Australian Power Firms Face Breakup Threat Under ‘Big Stick’ Law
(Bloomberg) -- Australia’s government is making its second attempt to pass legislation that could force energy companies to break up if they engage in anti-competitive conduct.
Prime Minister Scott Morrison has labeled the proposed law a “big stick” against firms that use market concentration to hike up electricity prices. Under the proposal, the Federal Court could order power companies to sell off assets on the recommendation of the competition watchdog.
“The government has long warned that energy companies must put their customers first,” Treasurer Josh Frydenberg said in a statement earlier this week. “That is why the government is committed to passing our ‘big stick’ legislation.”
Australia has struggled in recent years with spiraling power prices and regional grid instability as aging coal plants close and successive governments have fumbled a transition to renewable energy.
A previous attempt to pass similar legislation failed amid opposition from business and energy groups, though the government is claiming a mandate after promoting it as policy during its successful re-election campaign in May. It’s unclear whether the bill, which was reintroduced Wednesday, has enough support from rival lawmakers to pass parliament.
Under the proposals, the Australian Competition and Consumer Commission could recommend that the treasurer pursue a divestiture order in the courts as a measure of last resort for “the most egregious conduct,” Frydenberg told parliament on Wednesday.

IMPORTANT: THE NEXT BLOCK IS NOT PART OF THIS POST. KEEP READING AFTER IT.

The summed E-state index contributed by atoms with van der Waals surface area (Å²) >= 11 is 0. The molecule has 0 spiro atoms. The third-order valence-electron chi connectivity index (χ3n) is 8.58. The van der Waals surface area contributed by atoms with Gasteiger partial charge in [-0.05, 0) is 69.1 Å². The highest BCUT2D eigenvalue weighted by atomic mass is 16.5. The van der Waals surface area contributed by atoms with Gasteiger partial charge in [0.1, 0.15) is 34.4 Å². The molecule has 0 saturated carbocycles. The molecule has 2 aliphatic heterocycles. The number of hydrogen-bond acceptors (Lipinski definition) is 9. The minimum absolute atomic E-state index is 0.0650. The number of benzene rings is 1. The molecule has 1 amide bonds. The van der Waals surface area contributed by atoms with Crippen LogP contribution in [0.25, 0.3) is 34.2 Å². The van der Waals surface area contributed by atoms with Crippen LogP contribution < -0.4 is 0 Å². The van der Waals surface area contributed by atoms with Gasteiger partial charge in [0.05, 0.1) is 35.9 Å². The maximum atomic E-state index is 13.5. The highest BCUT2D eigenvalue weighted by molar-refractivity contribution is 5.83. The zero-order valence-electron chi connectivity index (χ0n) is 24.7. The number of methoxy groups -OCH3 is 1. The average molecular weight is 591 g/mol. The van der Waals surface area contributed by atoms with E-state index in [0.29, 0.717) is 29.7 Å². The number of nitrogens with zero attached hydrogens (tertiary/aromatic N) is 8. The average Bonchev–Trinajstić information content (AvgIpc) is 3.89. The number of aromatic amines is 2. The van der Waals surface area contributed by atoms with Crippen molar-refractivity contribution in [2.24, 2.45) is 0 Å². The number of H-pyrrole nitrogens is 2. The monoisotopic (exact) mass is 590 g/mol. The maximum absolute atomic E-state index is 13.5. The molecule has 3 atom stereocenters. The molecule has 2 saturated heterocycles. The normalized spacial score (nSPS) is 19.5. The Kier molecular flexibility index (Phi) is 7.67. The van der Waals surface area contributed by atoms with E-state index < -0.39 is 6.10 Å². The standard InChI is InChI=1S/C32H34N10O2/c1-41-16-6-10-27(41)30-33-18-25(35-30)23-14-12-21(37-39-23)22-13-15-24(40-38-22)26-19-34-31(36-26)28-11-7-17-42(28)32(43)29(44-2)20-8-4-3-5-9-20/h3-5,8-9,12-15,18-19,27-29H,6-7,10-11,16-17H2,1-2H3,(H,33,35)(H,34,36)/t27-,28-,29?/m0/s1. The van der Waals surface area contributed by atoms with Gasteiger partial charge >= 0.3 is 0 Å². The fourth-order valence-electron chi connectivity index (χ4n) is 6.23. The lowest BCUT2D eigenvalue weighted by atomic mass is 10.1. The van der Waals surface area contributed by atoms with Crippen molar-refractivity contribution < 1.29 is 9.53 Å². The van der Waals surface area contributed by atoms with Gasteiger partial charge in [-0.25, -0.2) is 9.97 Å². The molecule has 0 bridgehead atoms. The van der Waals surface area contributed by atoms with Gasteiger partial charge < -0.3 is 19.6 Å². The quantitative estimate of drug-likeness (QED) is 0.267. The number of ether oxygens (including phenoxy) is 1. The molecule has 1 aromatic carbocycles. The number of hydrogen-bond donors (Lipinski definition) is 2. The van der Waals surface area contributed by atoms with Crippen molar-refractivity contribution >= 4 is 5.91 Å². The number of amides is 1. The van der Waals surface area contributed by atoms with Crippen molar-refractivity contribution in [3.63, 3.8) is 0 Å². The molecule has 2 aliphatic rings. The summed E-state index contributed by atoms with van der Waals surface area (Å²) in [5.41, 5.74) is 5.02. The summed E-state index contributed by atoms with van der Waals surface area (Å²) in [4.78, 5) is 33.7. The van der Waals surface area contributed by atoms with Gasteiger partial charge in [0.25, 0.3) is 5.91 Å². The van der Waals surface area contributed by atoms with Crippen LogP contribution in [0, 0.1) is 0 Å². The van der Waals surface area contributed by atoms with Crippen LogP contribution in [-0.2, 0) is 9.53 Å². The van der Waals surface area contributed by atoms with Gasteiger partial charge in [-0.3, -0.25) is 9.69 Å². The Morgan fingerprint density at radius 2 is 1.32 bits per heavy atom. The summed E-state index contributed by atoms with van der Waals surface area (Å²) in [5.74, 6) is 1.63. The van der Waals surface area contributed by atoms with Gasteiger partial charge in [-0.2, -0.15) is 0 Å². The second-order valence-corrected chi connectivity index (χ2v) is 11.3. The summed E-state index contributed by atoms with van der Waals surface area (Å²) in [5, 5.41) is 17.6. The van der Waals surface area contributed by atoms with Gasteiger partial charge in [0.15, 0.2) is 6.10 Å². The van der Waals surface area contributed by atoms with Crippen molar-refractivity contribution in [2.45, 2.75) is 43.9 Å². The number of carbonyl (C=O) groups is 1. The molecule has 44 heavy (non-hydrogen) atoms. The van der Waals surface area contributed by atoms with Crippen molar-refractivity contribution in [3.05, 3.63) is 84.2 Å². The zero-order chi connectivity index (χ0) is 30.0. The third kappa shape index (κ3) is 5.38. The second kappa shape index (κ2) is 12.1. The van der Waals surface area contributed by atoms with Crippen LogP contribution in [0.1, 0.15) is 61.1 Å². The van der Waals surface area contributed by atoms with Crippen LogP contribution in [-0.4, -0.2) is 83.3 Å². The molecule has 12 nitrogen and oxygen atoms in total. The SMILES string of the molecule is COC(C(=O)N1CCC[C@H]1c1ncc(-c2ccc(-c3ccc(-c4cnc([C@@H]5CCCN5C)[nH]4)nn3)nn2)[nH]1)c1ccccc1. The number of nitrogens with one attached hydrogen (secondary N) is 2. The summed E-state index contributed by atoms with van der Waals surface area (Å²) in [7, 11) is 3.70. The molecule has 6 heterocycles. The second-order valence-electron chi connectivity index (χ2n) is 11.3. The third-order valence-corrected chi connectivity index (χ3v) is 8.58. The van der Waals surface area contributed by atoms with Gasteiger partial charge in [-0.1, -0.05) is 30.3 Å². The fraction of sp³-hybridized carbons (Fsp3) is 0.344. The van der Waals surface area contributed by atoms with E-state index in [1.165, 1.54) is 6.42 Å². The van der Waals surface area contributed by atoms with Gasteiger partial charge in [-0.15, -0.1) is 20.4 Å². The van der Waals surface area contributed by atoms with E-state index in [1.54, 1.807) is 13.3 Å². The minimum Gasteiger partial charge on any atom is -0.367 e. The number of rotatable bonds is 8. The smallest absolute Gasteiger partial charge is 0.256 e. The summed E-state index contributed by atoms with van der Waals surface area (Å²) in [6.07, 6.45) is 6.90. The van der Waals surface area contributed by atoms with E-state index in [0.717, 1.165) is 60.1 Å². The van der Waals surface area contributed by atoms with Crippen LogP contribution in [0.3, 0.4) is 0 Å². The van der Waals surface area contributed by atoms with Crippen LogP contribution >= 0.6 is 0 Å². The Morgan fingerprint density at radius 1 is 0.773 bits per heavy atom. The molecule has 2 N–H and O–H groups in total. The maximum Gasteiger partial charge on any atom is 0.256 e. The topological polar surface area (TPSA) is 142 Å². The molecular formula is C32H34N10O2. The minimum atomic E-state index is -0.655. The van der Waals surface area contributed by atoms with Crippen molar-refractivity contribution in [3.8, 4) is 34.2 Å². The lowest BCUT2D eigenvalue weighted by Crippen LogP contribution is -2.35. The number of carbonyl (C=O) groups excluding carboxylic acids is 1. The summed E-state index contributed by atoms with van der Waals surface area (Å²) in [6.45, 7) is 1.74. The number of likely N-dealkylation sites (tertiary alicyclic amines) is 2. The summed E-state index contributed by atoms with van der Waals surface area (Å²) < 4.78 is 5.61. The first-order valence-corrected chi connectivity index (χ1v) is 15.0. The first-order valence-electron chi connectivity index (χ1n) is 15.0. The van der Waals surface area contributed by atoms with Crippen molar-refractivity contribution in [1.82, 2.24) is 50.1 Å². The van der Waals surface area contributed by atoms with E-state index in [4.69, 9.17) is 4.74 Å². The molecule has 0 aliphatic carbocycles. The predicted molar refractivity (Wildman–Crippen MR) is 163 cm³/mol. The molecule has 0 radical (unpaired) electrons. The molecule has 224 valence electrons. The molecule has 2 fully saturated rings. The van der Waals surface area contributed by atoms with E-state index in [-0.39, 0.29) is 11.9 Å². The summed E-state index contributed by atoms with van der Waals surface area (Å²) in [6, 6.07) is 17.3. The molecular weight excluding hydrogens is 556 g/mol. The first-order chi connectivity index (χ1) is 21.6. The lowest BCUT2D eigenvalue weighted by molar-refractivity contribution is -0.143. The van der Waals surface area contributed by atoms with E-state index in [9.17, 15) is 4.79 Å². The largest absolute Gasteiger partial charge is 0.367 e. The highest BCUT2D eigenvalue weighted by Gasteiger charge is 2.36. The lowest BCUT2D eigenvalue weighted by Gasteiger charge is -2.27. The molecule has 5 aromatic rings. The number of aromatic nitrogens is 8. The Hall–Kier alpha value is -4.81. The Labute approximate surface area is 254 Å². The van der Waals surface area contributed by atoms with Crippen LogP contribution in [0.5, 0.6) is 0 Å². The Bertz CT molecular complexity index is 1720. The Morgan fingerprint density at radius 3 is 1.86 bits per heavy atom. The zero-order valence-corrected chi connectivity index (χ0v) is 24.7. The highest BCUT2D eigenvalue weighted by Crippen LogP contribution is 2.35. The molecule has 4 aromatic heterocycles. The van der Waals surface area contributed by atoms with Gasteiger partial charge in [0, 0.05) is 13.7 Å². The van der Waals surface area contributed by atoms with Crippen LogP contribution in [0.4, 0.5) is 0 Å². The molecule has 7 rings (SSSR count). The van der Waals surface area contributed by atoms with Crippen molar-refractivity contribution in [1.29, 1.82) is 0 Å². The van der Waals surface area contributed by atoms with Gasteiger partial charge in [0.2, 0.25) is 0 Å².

The bill, which wouldn’t be enforced until six months after becoming law, would also:
- Require energy companies to pass on sustained and substantial electricity supply-chain cost savings to consumers
- Ban generators from manipulating the spot market, such as through withholding supply
- Include civil fines of as much as A$10 million, or 10% of the firm’s annual revenue
- Allow the government to specify the kind of electricity contracts companies should offer including their price range and the minimum number of megawatt hours
Business groups have spoken out against the move saying it could deter investment and say the legislation is at odds with the conservative government’s traditional reputation as a supporter of big business.
“We need investment in new parts of the energy market,” Jennifer Westacott, chief executive of the Business Council of Australia, said in a radio interview on Tuesday. “We think it will deter it. We think it is a highly risky piece of legislation and we think it’s unnecessary.”
It’s not the first time the Liberal-National coalition has sought to intervene in the power market to drive down prices. Under rules in place since July 2017, the government can force producers to divert gas to the domestic market if there is a shortfall.
©2019 Bloomberg L.P.